The American West, voting and office hours: Three seniors capstone undergraduate years with innovative theses

<p>The Reuben-Cooke Building, located on Duke's West Campus, is named after Wilhelmina Reuben-Cooke. She was one of the first five African American undergraduates to attend Duke.&nbsp;</p>

The Reuben-Cooke Building, located on Duke's West Campus, is named after Wilhelmina Reuben-Cooke. She was one of the first five African American undergraduates to attend Duke. 

Writing a thesis is no easy task, but Duke’s seniors are always up for the challenge.

Topics vary across departments, from dolphin cranial endocasts in Biology, to merger and acquisition premiums in Economics, to the Billboard Hot 100 in Statistical Science. Students work with their professors to choose a topic that fits both their interests and degree.

During their last year at the University, students can elect to research a topic in-depth and write a senior thesis. They then might have to defend this thesis to a panel of professors, earning themselves graduation with honors or distinction. Generally consisting of an abstract, introduction, methods, results, discussion, a conclusion and references, undergraduate theses often take months of preparation.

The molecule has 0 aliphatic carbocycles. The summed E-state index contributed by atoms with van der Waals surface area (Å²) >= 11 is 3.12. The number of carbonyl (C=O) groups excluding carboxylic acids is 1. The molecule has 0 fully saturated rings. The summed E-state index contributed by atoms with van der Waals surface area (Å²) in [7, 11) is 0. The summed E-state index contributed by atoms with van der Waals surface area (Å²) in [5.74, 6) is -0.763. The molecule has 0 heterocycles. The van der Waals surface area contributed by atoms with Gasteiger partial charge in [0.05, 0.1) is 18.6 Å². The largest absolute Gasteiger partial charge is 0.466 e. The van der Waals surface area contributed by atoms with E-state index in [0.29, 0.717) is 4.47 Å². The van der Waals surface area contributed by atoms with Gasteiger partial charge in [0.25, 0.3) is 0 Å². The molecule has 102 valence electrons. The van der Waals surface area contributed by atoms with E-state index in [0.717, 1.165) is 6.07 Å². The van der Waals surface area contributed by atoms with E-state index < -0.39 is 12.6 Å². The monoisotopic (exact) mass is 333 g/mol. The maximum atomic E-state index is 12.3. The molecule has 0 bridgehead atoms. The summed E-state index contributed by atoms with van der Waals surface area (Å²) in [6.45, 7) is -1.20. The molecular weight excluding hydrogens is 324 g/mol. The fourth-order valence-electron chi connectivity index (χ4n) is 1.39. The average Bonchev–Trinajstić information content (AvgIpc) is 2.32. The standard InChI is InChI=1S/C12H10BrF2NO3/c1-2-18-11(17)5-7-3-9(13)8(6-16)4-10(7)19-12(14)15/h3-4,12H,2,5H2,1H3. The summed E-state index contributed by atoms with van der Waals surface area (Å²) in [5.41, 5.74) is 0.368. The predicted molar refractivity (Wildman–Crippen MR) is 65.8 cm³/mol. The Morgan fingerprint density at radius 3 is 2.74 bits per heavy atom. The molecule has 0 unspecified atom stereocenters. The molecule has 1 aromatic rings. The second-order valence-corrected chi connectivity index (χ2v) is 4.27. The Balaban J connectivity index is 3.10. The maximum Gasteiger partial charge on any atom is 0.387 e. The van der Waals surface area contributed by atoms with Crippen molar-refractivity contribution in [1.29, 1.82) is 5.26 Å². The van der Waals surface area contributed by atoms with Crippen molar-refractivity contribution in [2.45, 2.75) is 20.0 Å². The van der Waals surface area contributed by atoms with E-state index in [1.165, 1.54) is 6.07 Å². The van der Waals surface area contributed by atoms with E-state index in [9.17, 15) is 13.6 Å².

Taylor Plett

Taylor Plett, Trinity ’22 and an English graduate, wrote her thesis about how Protestant Christians living in early America viewed the land and how agriculture fit into their sense of responsibility to the land before and after the settlement of the American West.

She concluded that “American settlers are basically using religion to justify their own economic ends,” Plett said. “Ultimately, they're sort of forcing their own ideals onto a territory.”

Before the settlement of the American West, according to Plett, the frontier was viewed like a Garden of Eden, with settlers having the strong belief that it was their job and God’s intention to cultivate the land for economic gain. However, after its settlement, Plett said there was a shift away from cultivation and economic interaction and towards the idea of a “pristine wilderness.” 

The new idea brought about the creation of national parks and preservationism, she said, but also inequality, violence and the genocide of thousands of indigenous peoples. Plett cited the example of the United States government forcibly removing indigenous people to create a “pristine” Yellowstone National Park. 

However, she was not always set on her final topic. Originally, she had planned to write a thesis about the TV show Twin Peaks with a focus on gender studies. A gap year spent living on farms and ranches in the Great Plains region threw this plan awry.